Trump vs. Biden: all the key moments from the first US presidential debate
Ill-tempered clash defined by name-calling and a lack of focus on policy
After months of build-up, last night saw Donald Trump and Joe Biden take to the stage for what will likely go down as one of the most chaotic debates in US political history.
Described as a “hot mess, inside a dumpster fire, inside a trainwreck” by CNN’s Jake Tapper, the event saw Trump unleash a string of attacks on the Democratic candidate, who eventually asked the president to “shut up, man” after repeated interruptions.
Biden, meanwhile, landed a few blows on Trump, labelling the incumbent the “worst president that America has ever had” and telling him to “get out of your bunker and get out of the sand trap in your golf course”.
So what - if anything - did we learn from what Tapper called “the worst debate I’ve ever seen”?
A waste of time?
“We’ll talk about who won the debate or who lost the debate,” Jake Tapper said in the immediate aftermath. “One thing is for sure: the American people lost.”
The debate was roundly criticised from all sides with voters and pundits alike condemning both participants for what Reuters calls an “unpresidential” display.
The Sydney Morning Herald describes it as a “horrible, disastrous, useless session that left viewers utterly disappointed”, adding that it “disappointed and reinforced the terribly sad state of American democracy”.
“Hope was mugged on the debate stage in Ohio,” the paper adds.
Debate moderator, Chris Wallace of Fox News, did “not cover himself in glory either”, The Guardian says, adding: “He was a like a school supply teacher, hopelessly out of his depth as unruly children run riot. He did not enforce the rules or cut the president’s mic.”
Just minutes into the broadcast, the debate had already devolved into a slanging match between Trump and Biden, with both candidates trading personal attacks.
During a segment on healthcare, Biden called the president a “clown”, while Trump struck below the belt with a jab at Biden’s son Hunter’s struggles with drugs.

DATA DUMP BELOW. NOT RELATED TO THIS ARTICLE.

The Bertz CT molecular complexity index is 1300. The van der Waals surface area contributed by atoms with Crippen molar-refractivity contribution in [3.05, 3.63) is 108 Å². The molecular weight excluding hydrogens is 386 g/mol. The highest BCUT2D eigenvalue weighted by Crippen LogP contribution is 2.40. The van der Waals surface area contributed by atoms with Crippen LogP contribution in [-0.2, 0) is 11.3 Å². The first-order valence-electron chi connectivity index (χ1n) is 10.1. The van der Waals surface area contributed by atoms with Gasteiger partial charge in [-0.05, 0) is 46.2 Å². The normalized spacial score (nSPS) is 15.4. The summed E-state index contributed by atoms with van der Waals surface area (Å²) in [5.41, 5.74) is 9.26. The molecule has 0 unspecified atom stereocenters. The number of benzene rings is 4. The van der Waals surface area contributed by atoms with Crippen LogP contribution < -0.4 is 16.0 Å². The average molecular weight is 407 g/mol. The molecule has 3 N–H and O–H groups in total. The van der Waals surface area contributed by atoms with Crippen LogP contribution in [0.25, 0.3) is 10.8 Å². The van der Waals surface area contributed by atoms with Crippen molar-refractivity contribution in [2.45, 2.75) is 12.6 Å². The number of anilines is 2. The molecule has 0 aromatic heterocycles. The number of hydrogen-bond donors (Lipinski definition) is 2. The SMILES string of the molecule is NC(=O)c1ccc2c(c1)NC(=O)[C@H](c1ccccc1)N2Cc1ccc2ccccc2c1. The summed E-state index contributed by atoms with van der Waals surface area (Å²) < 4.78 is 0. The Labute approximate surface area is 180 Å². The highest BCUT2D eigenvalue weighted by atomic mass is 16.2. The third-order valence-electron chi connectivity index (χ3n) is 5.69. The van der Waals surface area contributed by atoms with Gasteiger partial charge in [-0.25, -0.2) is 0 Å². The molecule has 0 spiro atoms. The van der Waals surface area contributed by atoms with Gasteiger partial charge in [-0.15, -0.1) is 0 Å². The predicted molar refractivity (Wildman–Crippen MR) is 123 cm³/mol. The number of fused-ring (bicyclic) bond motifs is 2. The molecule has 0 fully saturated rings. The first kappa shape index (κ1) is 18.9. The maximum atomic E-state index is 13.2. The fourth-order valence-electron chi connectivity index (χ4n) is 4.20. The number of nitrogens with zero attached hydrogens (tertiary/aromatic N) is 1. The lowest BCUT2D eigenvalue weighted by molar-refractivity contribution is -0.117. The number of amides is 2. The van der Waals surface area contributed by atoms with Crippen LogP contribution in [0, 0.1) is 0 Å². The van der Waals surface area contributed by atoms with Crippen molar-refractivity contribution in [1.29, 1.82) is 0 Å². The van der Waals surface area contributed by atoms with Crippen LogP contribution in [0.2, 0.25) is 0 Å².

Trump also mocked the former vice president’s academic performance at the University of Delaware. “Don’t ever use the word smart with me,” Trump said. “Because you know what, there’s nothing smart about you, Joe.”
Too hot to handle
With man-made climate change thought to be the root cause of some of the worst US forest fires in decades this year, Biden used the debate to push his $2tr (£1.5tr) climate plan.
Biden is proposing to “accelerate investment in renewable energy to spur economic growth includ[ing] aggressive targets, such as reaching net-zero carbon emissions by 2050”, The Boston Globe reports.
Trump, meanwhile, “strained to respond” to questions on the issue, The Washington Post says. In a meandering response, he claimed he believed only “to an extent” that human activity contributes to the warming of the planet, adding that his aim was to have “crystal-clean water and air”.
“I want beautiful, clean air,” he said, claiming that the fires in California and Oregon this summer had been the result of poor “forest management”.
Trump also expressed surprised that Biden openly stated during the debate that he does not support the Green New Deal, claiming that Biden “just lost the radical left”. Biden has never expressed his support for the deal.
No answer to Covid
A discussion on the coronavirus pandemic towards the end of the night saw Biden question Trump’s leadership, suggesting he had “panicked” or “looked at the stock market” when deciding not to introduce many measures aimed at tackling the outbreak.
“A lot of people died and a lot more are going to die unless he gets a lot smarter, a lot quicker,” Biden said. Trump hit back with another personal attack, telling Biden: “We’ve done a great job. But I tell you, Joe, you could never have done the job we’ve done. You don’t have it in your blood.”
The US has so far reported 206,005 deaths and just over seven million cases, according to latest figures.
‘Stand back and stand by’
The most controversial moment of the night came when the president was asked if he was prepared to condemn white supremacists and the Proud Boys, a Trump-supporting organisation created by Canadian political commentator Gavin McIness, co-founder of Vice.
After first dodging the question, Trump said" “Proud Boys, stand back and stand by.” He then attempted to derail the conversation by claiming that “somebody's got to do something about antifa and the left”.
Proud Boys on social media immediately celebrated the remark, with one Proud Boys group adding the phrase “Stand Back, Stand By” to their logo, The Guardian reports.
An in an even more ominous comment, Trump later suggested that his supporters should go and “watch” voters in polling stations in order to stamp out incidents of voter fraud.